The Wallace Collection

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French chest-of-drawers (commode) veneered with Chinese lacquer (F88)
P437
P437
Treasure of the Month - November 2012

French chest-of-drawers (commode) veneered with Chinese lacquer (F88)

Marie Leszczysńska (1703-1768), wife of Louis XV, was the longest-surviving queen-consort of France and yet her memory has been somewhat eclipsed by the fame of her husband’s mistresses.  She has been rather unfairly treated by history and suffers a reputation for being dull, pious and unattractive and is certainly not remembered for being a notable patron of the arts.  This is partly because her successor, Marie Antoinette, introduced radical new decorative schemes into the royal apartments and swept away much of what went before so that Marie Leszcynska has left few physical traces. Here at the Wallace Collection, however, we have one of the few surviving pieces of furniture that we know was owned by the queen and which tells us about her fashionable taste: this enchanting commode.

It was delivered with its pair for her bedroom at the palace of Fontainebleau in 1755 where they were placed between three windows.  The brèche violette marble top would have allowed for a garniture of porcelain vases to be placed on it, and it could also have served as a practical surface for leaving light refreshments.  
 

What strikes one most about this commode are the panels of Chinese lacquer which have been veneered onto the sides and front and the exuberant gilt bronze mounts which dance all over it. Oriental lacquer had been highly-prized since the late seventeenth century in Europe (see the cabinets F18 and F19 downstairs in the Billiard Room) and during the eighteenth century skilled cabinet-makers developed techniques which would allow them to remove the lacquer from screens and cabinets imported from the East and to re-mount it on European forms of furniture.  There is no suggestion that this is an Oriental piece of furniture; instead the Parisian craftsmen have produced a luxurious commode in the height of ‘rocaille’ fashion, which simultaneously shows off some costly and beautiful Oriental lacquer.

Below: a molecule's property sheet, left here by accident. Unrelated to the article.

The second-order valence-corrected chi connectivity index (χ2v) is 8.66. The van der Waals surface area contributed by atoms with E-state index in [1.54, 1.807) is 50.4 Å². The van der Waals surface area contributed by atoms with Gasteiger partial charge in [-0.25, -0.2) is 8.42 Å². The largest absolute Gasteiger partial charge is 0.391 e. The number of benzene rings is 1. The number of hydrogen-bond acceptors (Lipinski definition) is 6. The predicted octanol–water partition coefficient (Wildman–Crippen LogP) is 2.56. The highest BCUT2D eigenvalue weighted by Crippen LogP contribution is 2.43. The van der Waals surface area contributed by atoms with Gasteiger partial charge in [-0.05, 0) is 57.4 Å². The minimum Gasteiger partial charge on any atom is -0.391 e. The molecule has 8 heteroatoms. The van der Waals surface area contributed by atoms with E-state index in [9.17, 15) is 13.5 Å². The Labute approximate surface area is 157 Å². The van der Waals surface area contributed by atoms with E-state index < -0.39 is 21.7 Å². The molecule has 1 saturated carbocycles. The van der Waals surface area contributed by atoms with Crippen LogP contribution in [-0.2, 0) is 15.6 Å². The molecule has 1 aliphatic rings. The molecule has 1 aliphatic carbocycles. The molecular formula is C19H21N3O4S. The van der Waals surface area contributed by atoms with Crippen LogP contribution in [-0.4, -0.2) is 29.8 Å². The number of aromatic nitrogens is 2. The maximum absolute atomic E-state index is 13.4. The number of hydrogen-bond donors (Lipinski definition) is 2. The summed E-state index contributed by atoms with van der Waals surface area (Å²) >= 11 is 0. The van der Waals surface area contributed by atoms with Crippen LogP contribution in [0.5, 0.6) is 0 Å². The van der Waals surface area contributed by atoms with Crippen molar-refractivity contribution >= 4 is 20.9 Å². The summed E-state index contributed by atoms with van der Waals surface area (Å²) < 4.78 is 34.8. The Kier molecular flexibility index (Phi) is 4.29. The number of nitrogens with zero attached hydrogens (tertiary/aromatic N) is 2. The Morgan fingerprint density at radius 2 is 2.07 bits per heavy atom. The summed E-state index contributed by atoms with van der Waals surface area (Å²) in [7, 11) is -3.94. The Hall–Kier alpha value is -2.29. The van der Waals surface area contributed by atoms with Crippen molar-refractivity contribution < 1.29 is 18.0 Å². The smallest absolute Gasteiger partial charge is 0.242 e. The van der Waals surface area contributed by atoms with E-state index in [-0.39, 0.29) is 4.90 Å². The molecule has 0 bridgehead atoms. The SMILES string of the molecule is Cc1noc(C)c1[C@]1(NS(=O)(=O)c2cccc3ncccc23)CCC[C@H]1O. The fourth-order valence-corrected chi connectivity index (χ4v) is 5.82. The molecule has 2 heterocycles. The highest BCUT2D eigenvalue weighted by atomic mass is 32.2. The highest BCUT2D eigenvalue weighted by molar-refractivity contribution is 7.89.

Far from being unfashionable, it seems that Marie Leszczysńska was a trend-setter and it was for her use that the first piece of lacquer furniture had been delivered to the royal household in 1737.  She also owned a collection of lacquer boxes mounted in gold (perhaps like some of the snuff boxes we have in the Boudoir Cabinet). At Versailles she had a Chinese-themed study where the walls were hung with Chinoiserie style paintings that she had painted herself. This commode is all that we have to remind us of her elegant taste but it is all the more charming for that reason

Gallery Talks:

13th and 22nd of November at 1pm with Dr Helen Jacobsen

Further Reading:


Hughes, P., The Wallace Collection Catalogue of Furniture (London, 1996)
Impey, O., Chinoiserie: the impact of Oriental styles on Western art and decoration (Oxford, 1977)
Jarry, M., Chinoiseries: Chinese influence on European decorative art, 17th and 18th centuries (New York, 1981)
Salmon, X. (ed.), Parler à l’âme et au coeur. La peinture selon Marie Leszczynska (Dijon, 2012), exhibition catalogue.